This blog has written before about the spate of piracy in the seas off the coast of Somalia. Ships are being taken hostage and ransomed back to their owners; the same is true of passengers on smaller craft.
The limits of the law are exposed in these dangerous waters. They are a place where normal rules do not apply. There is no police force to enforce the law; ships are dependent on the intervention of ships from the world’s navies, who may or may not be ready to help.
The law that applies differs according to the nationality of enforcers. The French, it is reported, have taken Somali pirates prisoner and taken them back to France for trial. The British, on the other hand, are reputed to let their captured pirates go for fear of their bringing cases under the Human Rights Act.
Added to this we now have reports of different approaches towards freeing the hostages. Some countries are willing to negotiate with the pirates for the release of their citizens held captive. The British policy is to refuse to do so. This policy has been criticised by some of the private security companies working in the region.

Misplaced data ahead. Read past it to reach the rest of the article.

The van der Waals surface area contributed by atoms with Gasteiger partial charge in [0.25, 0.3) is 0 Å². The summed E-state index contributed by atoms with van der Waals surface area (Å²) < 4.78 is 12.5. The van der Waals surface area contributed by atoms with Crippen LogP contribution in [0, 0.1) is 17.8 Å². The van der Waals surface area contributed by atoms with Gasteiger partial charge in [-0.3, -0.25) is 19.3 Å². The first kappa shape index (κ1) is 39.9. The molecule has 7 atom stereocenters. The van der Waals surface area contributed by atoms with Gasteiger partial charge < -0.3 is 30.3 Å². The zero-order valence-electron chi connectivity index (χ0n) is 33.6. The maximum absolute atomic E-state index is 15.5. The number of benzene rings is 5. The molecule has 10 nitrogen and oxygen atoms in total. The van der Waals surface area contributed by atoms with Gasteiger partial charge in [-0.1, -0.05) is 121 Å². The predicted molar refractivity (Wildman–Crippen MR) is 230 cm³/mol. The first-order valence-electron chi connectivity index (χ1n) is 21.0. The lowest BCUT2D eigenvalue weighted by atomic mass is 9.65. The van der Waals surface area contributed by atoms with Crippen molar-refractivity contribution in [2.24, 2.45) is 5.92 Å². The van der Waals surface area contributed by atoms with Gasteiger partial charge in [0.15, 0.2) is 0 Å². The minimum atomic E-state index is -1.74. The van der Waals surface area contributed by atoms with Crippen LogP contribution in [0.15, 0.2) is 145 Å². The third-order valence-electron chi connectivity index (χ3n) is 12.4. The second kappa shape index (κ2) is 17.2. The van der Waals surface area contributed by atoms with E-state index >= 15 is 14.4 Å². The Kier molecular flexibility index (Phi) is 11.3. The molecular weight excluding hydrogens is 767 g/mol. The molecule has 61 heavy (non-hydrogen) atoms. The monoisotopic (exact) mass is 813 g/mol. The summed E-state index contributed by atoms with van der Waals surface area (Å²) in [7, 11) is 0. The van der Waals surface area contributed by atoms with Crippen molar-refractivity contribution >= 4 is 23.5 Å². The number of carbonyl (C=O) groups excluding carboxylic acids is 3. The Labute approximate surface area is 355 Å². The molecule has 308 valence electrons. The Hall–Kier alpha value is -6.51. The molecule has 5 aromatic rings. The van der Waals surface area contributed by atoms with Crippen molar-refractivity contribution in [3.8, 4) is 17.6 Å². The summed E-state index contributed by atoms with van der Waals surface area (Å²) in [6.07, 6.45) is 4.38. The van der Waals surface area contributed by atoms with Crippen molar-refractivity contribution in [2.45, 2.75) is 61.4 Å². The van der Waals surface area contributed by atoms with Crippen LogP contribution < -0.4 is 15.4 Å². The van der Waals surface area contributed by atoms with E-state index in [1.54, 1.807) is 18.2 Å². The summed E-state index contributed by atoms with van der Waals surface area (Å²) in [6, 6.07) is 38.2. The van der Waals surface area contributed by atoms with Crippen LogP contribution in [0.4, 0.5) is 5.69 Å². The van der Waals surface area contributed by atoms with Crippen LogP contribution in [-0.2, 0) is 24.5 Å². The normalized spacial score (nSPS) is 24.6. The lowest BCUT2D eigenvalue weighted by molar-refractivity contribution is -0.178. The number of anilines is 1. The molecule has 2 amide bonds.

The British refusal to negotiate or pay ransoms is intended to deter the taking of hostages in the first place: there is no point if there is nothing to be gained from it. However, as long as any countries are willing to meet ransom demands, it is worth the pirates’ while. They can have little idea what the nationality of the crew of a small boat will be, and that crew might be from a country that will pay up. British hostages might be captured by, in effect, mistake.
The British approach may be, in principle, the best one, but it will only work if every country follows it. As long as there is a possible reward for hostage taking, Somali pirates will continue to try. And the international community lacks the ability definitely to rule out the possibility of paying up.